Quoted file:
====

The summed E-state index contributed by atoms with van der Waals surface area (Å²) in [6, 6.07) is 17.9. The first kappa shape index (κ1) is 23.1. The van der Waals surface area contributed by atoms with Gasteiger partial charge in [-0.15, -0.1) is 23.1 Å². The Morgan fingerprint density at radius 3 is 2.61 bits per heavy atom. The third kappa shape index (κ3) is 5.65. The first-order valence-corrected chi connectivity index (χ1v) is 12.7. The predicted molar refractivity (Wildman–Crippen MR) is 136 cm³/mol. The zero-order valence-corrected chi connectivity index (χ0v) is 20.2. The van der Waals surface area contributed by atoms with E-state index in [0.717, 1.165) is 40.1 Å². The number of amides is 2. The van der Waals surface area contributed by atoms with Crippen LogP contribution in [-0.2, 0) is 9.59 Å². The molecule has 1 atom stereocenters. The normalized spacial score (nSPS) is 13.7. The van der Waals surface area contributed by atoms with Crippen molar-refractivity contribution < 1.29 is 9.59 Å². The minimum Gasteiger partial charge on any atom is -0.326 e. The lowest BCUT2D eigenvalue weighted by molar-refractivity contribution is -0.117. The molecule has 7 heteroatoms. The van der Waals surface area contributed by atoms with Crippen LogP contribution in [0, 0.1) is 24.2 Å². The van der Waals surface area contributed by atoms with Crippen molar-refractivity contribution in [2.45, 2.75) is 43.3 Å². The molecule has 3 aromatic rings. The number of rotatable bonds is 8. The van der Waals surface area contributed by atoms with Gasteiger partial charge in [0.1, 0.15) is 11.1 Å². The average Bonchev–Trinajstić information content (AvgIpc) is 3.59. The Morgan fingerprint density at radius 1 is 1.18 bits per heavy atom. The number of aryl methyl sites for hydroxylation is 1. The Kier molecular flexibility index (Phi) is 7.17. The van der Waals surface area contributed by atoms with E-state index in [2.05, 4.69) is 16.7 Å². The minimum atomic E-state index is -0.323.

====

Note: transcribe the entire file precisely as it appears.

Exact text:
The summed E-state index contributed by atoms with van der Waals surface area (Å²) in [6, 6.07) is 17.9. The first kappa shape index (κ1) is 23.1. The van der Waals surface area contributed by atoms with Gasteiger partial charge in [-0.15, -0.1) is 23.1 Å². The Morgan fingerprint density at radius 3 is 2.61 bits per heavy atom. The third kappa shape index (κ3) is 5.65. The first-order valence-corrected chi connectivity index (χ1v) is 12.7. The predicted molar refractivity (Wildman–Crippen MR) is 136 cm³/mol. The zero-order valence-corrected chi connectivity index (χ0v) is 20.2. The van der Waals surface area contributed by atoms with E-state index in [0.717, 1.165) is 40.1 Å². The number of amides is 2. The van der Waals surface area contributed by atoms with Crippen LogP contribution in [-0.2, 0) is 9.59 Å². The molecule has 1 atom stereocenters. The normalized spacial score (nSPS) is 13.7. The van der Waals surface area contributed by atoms with Crippen molar-refractivity contribution < 1.29 is 9.59 Å². The minimum Gasteiger partial charge on any atom is -0.326 e. The lowest BCUT2D eigenvalue weighted by molar-refractivity contribution is -0.117. The molecule has 7 heteroatoms. The van der Waals surface area contributed by atoms with Crippen LogP contribution in [0, 0.1) is 24.2 Å². The van der Waals surface area contributed by atoms with Crippen molar-refractivity contribution in [2.45, 2.75) is 43.3 Å². The molecule has 3 aromatic rings. The number of rotatable bonds is 8. The van der Waals surface area contributed by atoms with Gasteiger partial charge in [0.1, 0.15) is 11.1 Å². The average Bonchev–Trinajstić information content (AvgIpc) is 3.59. The Morgan fingerprint density at radius 1 is 1.18 bits per heavy atom. The number of aryl methyl sites for hydroxylation is 1. The Kier molecular flexibility index (Phi) is 7.17. The van der Waals surface area contributed by atoms with E-state index in [2.05, 4.69) is 16.7 Å². The minimum atomic E-state index is -0.323.